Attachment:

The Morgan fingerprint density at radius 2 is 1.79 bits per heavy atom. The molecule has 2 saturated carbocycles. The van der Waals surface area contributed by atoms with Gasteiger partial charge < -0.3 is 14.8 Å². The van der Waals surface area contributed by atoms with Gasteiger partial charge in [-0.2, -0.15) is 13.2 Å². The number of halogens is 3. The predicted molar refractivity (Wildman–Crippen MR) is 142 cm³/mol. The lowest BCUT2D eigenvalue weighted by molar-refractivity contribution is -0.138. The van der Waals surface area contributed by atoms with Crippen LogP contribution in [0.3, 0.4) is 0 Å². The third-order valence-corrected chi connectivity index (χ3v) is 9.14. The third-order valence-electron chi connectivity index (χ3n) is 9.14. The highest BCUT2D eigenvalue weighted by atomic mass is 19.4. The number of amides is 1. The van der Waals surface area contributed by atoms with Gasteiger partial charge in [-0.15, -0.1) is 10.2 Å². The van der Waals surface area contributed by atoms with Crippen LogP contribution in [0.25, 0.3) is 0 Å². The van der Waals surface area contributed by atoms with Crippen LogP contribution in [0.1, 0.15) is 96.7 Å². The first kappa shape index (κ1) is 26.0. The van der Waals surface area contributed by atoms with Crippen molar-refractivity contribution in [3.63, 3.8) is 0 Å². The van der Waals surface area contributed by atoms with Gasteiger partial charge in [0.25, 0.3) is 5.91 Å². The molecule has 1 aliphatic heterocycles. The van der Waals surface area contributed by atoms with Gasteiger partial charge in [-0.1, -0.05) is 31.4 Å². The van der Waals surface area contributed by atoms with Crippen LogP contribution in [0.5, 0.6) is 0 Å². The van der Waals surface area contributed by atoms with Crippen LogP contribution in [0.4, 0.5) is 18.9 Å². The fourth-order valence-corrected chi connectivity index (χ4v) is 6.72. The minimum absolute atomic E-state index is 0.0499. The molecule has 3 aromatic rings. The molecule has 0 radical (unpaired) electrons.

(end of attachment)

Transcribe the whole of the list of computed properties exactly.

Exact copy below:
The Morgan fingerprint density at radius 2 is 1.79 bits per heavy atom. The molecule has 2 saturated carbocycles. The van der Waals surface area contributed by atoms with Gasteiger partial charge < -0.3 is 14.8 Å². The van der Waals surface area contributed by atoms with Gasteiger partial charge in [-0.2, -0.15) is 13.2 Å². The number of halogens is 3. The predicted molar refractivity (Wildman–Crippen MR) is 142 cm³/mol. The lowest BCUT2D eigenvalue weighted by molar-refractivity contribution is -0.138. The van der Waals surface area contributed by atoms with Crippen LogP contribution in [0.3, 0.4) is 0 Å². The third-order valence-corrected chi connectivity index (χ3v) is 9.14. The third-order valence-electron chi connectivity index (χ3n) is 9.14. The highest BCUT2D eigenvalue weighted by atomic mass is 19.4. The number of amides is 1. The van der Waals surface area contributed by atoms with Gasteiger partial charge in [-0.15, -0.1) is 10.2 Å². The van der Waals surface area contributed by atoms with Crippen LogP contribution in [0.25, 0.3) is 0 Å². The van der Waals surface area contributed by atoms with Crippen LogP contribution in [0.1, 0.15) is 96.7 Å². The first kappa shape index (κ1) is 26.0. The van der Waals surface area contributed by atoms with Crippen molar-refractivity contribution in [3.63, 3.8) is 0 Å². The van der Waals surface area contributed by atoms with Gasteiger partial charge in [0.25, 0.3) is 5.91 Å². The molecule has 1 aliphatic heterocycles. The van der Waals surface area contributed by atoms with Gasteiger partial charge in [-0.1, -0.05) is 31.4 Å². The van der Waals surface area contributed by atoms with Crippen LogP contribution in [0.5, 0.6) is 0 Å². The van der Waals surface area contributed by atoms with Crippen LogP contribution in [0.4, 0.5) is 18.9 Å². The fourth-order valence-corrected chi connectivity index (χ4v) is 6.72. The minimum absolute atomic E-state index is 0.0499. The molecule has 3 aromatic rings. The molecule has 0 radical (unpaired) electrons.